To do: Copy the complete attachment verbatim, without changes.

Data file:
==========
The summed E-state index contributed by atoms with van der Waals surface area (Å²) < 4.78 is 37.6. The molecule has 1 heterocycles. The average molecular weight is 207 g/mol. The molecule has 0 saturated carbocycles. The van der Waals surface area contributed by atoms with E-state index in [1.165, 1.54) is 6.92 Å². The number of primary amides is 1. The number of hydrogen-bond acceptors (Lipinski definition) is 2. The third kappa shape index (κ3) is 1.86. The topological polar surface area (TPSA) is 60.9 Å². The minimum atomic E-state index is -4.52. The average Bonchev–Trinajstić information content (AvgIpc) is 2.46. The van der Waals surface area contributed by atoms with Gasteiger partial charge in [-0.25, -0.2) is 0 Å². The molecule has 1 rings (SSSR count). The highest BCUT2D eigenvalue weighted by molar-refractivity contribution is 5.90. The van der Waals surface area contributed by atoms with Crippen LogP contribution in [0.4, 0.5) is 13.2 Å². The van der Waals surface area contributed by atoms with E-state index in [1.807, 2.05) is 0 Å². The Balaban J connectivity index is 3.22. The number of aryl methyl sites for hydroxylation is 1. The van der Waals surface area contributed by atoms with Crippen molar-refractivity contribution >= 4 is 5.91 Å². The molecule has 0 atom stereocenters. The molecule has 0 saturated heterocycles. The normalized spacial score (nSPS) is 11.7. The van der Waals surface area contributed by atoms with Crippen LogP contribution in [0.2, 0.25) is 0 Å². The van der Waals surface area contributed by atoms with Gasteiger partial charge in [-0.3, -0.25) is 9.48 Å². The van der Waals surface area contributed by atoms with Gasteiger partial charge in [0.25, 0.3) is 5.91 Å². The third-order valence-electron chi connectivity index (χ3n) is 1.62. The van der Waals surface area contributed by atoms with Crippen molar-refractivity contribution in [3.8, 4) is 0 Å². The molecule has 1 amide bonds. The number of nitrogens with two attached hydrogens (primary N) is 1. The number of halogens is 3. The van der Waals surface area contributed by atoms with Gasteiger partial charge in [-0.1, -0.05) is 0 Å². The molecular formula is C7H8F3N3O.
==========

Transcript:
The summed E-state index contributed by atoms with van der Waals surface area (Å²) < 4.78 is 37.6. The molecule has 1 heterocycles. The average molecular weight is 207 g/mol. The molecule has 0 saturated carbocycles. The van der Waals surface area contributed by atoms with E-state index in [1.165, 1.54) is 6.92 Å². The number of primary amides is 1. The number of hydrogen-bond acceptors (Lipinski definition) is 2. The third kappa shape index (κ3) is 1.86. The topological polar surface area (TPSA) is 60.9 Å². The minimum atomic E-state index is -4.52. The average Bonchev–Trinajstić information content (AvgIpc) is 2.46. The van der Waals surface area contributed by atoms with Gasteiger partial charge in [-0.25, -0.2) is 0 Å². The molecule has 1 rings (SSSR count). The highest BCUT2D eigenvalue weighted by molar-refractivity contribution is 5.90. The van der Waals surface area contributed by atoms with Crippen LogP contribution in [0.4, 0.5) is 13.2 Å². The van der Waals surface area contributed by atoms with E-state index in [1.807, 2.05) is 0 Å². The Balaban J connectivity index is 3.22. The number of aryl methyl sites for hydroxylation is 1. The van der Waals surface area contributed by atoms with Crippen molar-refractivity contribution >= 4 is 5.91 Å². The molecule has 0 atom stereocenters. The molecule has 0 saturated heterocycles. The normalized spacial score (nSPS) is 11.7. The van der Waals surface area contributed by atoms with Crippen LogP contribution in [0.2, 0.25) is 0 Å². The van der Waals surface area contributed by atoms with Gasteiger partial charge in [-0.3, -0.25) is 9.48 Å². The van der Waals surface area contributed by atoms with Gasteiger partial charge in [0.25, 0.3) is 5.91 Å². The third-order valence-electron chi connectivity index (χ3n) is 1.62. The van der Waals surface area contributed by atoms with Crippen molar-refractivity contribution in [3.8, 4) is 0 Å². The molecule has 1 amide bonds. The number of nitrogens with two attached hydrogens (primary N) is 1. The number of halogens is 3. The van der Waals surface area contributed by atoms with Gasteiger partial charge in [-0.1, -0.05) is 0 Å². The molecular formula is C7H8F3N3O.